Two New Lawsuits Filed against Ontario Pastor Imprisoned for Child Molestation

By Sandra Emerson
Daily Bulletin
September 22, 2011

ONTARIO - Two new civil lawsuits have been filed against the Rev. Alejandro Castillo and the Diocese of San Bernardino on the behalf of two brothers in Castillo's parish, Our Lady of Guadalupe Church in Ontario.

Survivors Network of those Abused by Priests, SNAP, held a news conference outside of the church Thursday to announce the lawsuits alleging sex abuse by Castillo and a cover-up by the diocese as well as to call out to any other victims.

"For us, we got Alex Castillo behind bars, but what's important is to hold accountable the people who covered up for him," said Joelle Casteix, western regional director for SNAP. "It's the institutional cover-up that puts kids at risk. That's why these suits are so important."

Castillo, 58, last month was sentenced to one year in prison for committing lewd sexual acts with a 12-year-old boy in his parish.

Castillo pleaded no contest as part of a plea agreement with prosecutors that carried a one-year sentence in jail.

The boy involved in the criminal conviction, now 15 years old, as well as his older brother, 18, filed the lawsuits against Castillo and the diocese Wednesday.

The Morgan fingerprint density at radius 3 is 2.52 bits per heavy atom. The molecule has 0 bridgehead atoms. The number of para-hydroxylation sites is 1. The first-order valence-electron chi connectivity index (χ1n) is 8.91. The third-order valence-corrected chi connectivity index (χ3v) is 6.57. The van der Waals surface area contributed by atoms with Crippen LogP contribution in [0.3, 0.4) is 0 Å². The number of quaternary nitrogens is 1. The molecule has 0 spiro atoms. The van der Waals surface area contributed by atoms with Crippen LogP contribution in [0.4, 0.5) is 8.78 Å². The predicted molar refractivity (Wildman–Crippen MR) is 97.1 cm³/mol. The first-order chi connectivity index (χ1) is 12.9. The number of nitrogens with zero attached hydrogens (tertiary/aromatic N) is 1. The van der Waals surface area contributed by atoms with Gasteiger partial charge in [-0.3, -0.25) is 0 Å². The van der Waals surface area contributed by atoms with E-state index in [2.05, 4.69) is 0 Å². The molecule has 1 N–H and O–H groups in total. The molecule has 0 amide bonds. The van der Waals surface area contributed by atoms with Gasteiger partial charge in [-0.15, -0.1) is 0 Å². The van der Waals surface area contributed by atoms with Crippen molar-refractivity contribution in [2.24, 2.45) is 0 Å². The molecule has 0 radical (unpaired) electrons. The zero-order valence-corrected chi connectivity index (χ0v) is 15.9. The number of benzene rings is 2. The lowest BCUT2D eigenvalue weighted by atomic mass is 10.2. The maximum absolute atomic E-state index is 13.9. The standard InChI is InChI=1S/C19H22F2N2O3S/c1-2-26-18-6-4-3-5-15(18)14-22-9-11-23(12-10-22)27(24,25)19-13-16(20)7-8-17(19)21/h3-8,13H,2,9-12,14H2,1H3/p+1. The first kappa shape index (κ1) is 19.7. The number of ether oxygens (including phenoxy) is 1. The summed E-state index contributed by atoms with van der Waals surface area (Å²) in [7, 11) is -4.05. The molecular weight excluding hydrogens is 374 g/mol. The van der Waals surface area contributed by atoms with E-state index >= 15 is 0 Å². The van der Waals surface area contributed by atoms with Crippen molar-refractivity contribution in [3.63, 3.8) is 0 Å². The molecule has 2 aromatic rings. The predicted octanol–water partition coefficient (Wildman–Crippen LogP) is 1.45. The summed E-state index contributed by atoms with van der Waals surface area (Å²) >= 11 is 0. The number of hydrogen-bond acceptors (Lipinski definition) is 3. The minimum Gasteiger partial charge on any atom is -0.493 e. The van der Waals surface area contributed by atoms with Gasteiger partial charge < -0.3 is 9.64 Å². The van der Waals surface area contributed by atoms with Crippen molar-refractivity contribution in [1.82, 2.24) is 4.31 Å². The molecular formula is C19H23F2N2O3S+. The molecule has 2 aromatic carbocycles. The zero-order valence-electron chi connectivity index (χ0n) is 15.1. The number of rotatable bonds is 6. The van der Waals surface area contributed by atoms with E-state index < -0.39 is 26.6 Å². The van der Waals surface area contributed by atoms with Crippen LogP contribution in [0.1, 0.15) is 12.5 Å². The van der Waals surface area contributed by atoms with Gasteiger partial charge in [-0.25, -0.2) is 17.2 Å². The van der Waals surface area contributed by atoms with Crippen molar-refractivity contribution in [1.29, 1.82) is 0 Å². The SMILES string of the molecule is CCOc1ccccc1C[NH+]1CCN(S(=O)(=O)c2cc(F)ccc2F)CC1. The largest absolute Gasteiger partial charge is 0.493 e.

The suits charge that the priest had a 20-year history of predatory behavior, which was well-known by Diocese of San Bernardino officials.

The suits also contend that Castillo was intentionally placed in poor, Spanish-speaking communities where children are less likely to report. When church officials were informed of the abuse allegations in 2010, they refused to report the crimes to law enforcement.

"Given our well-documented commitment to protect children from abuse through both policy and action, it is disappointing to be named in these lawsuits," diocese spokesman John Andrews said in an emailed statement. "With regard to the minor whose family has filed this lawsuit, we followed our policy for responding to allegations of sexual abuse of a minor by church personnel. The information was provided immediately to police and Rev. Castillo was removed from ministry."

The plea bargain prevented a public trial and as a result, it was not known how much the diocese knew of Castillo's behavior and whether there were more allegations, Casteix said.

"That's why the civil process is so important," she said. "It allows us to go forth and find out who knew what. It allows us to reach out to more victims."

Casteix said five other victims have come forward.

John Manly, an attorney for the victims, said during the conference that the lawsuit is not about the Catholic faith or the parishioners, but rather the members of the hierarchy who continue to protect priests who act out sexually with children.

"This is simply about child protection," Manly said. "Increasingly apparent to us that the diocese was well aware that Father Castillo had serious problems of acting out sexually and yet put him in this beautiful parish and gave him access to kids. That's not okay."

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